Over time, this friendship blossomed into something I never saw coming. In complete honesty, I anticipated our correspondence to die out over time. I would get to know him for a while, then explain the real reason I’d reached out, I’d get the answers to my endless questions, and then I’d be cured. But with every letter, every page I read that was either typewritten with zero margins or handwritten in his unique chicken-scratch, every “Yours Truly”, I was finding myself more and more invested. For a long time, writing letters back and forth with Damien just left me with more questions. Damien was in prison for something inhumane—that I still had yet to discover—but I was learning that at least a part of him was still human, just like me. This realization sparked more irrational stress; if he was just like me, what does that say about my character? Am I capable of inhumane things? An internal tug-of-war started tearing me in half. One side of me said that maybe I was a sick person for being able to see the good in a man who had hurt someone (or multiple somebodies). Maybe this was making me more susceptible to falling victim to other dangers. The other side said if anything, this just made me more human. Being the eternal optimist, I was going to pay off in some form or another, and perhaps Damien’s friendship was going to be that. I was getting my clean slate. I was getting a unique perspective that not a lot of people my age had—or any age, honestly. I, too, wanted to escape my past; how was Damien’s desire to escape his any different? There’s another cliché —“my mistakes don’t define me”—that was gnawing at my insufferable logic.
Life on Death Row.
The day begins at 3am with breakfast. Today, breakfast is three pancakes, each three inches in diameter, with a single serve sugar-free serving of syrup. Every day, it’s either this or a single serve box of cereal, one boiled egg, and a biscuit measuring one and a half inches in diameter. This meal comes out to roughly 250 calories. Lunch, served around 10:30am, consists of two small slices of white bread smeared with a half tablespoon of jelly and a half tablespoon of peanut butter cut with oil, or a bologna sandwich at the same measurement. Generously assuming that an inmate receives both sandwiches, this meal comes out to 460 calories. Dinner is served at 4pm and consists of a salami sandwich and either another peanut butter & jelly or a chicken sandwich. This entire meal totals out to about 1400 calories of mainly sugar and refined carbs. It should be noted that this caloric intake is only 48% of what is necessary for a grown adult male. Consistent failure to meet the necessary caloric intake and nutrient balance may lead to illnesses like diabetes, heart diseases, and strokes.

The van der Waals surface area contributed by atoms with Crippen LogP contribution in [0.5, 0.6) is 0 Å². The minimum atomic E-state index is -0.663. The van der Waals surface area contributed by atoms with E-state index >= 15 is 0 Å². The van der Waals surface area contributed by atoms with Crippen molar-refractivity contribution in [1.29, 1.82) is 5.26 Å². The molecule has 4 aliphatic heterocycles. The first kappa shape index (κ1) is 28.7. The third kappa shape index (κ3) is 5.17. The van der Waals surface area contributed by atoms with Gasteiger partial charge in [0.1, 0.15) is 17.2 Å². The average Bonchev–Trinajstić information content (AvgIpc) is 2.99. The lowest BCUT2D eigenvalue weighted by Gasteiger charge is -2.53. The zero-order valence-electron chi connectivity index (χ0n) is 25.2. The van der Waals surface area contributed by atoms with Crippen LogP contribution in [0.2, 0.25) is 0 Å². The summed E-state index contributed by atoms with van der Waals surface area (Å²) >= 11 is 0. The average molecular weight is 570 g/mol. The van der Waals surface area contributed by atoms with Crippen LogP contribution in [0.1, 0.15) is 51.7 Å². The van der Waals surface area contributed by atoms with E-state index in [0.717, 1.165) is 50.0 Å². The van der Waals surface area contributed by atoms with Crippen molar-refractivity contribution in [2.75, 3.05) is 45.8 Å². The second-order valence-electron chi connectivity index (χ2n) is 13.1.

Working off these calories—although minimal—is surprisingly difficult in prison. At 6am, recreation rotation starts. There are eight rounds at two hours each. Depending on an inmate’s behavior and the weather, the options for recreation are either the dayroom, which is similar to a small school multipurpose room, or outside in a small area surrounded by razor-wire fences. Recreation only takes place five days a week, excluding holidays. Following an inmate’s recreation time, he is sent to the showers. The guards fill every shower, one-by-one, and remain on standby while each prisoner showers. If, for some reason, a guard is pulled away, an inmate could be trapped in the shower for sometimes upwards of an hour.
No prisoner goes anywhere without a strip search. This means getting completely naked while a guard inspects an inmate, head to toe, to find anything of malintent. Security in the last several years has increased significantly due to any recent attempted or successful escapes. Every 90 days, the Allan B. Polunsky Unit (Texas’s death row capital) goes into lockdown. Lockdown lasts around seven days, in which no hot meals are served (prisoners are served “Johnny Sacks”—a brown paper bag with two sandwiches) and no recreation is awarded. Showers occur twice. Inmates are otherwise completely confined to their cells.
These cells are divided into units. Each unit is made up of two levels of seven cells. Inside their cells, inmates are allowed a short strict list of items. These items purchased from the commissary are mainly junk foods and drinks, hygiene products, stationery supplies, books, and CD’s. There is a $95 limit per 14 days in place for prisoners. However, some items such as stamps and typewriter materials do not count against the $95 limit. In order to have any non-food items, inmates must obtain a property slip. This slip proves ownership. A “blue slip” is saved for special items such as radios, fans, lamps, typewriters, and hot pots. Only one of each special item is allowed and any alterations to these items deems confiscation. If something gets confiscated, inmates are given the option to send it home and are given a confiscation form. Some inmates are not allowed certain items, which mainly depends on their behavior. Razors, locks, clippers, and other potential weapons are forbidden to death row inmates. If an inmate has any withstanding connections on the outside, they can be sent money or receive orders placed by family. All belongings must be able to fit in the standard “lockdown crate,” that is no larger than a microwave. In their cells, prisoners can do whatever they can with whatever they have, which—needless to say—is very little.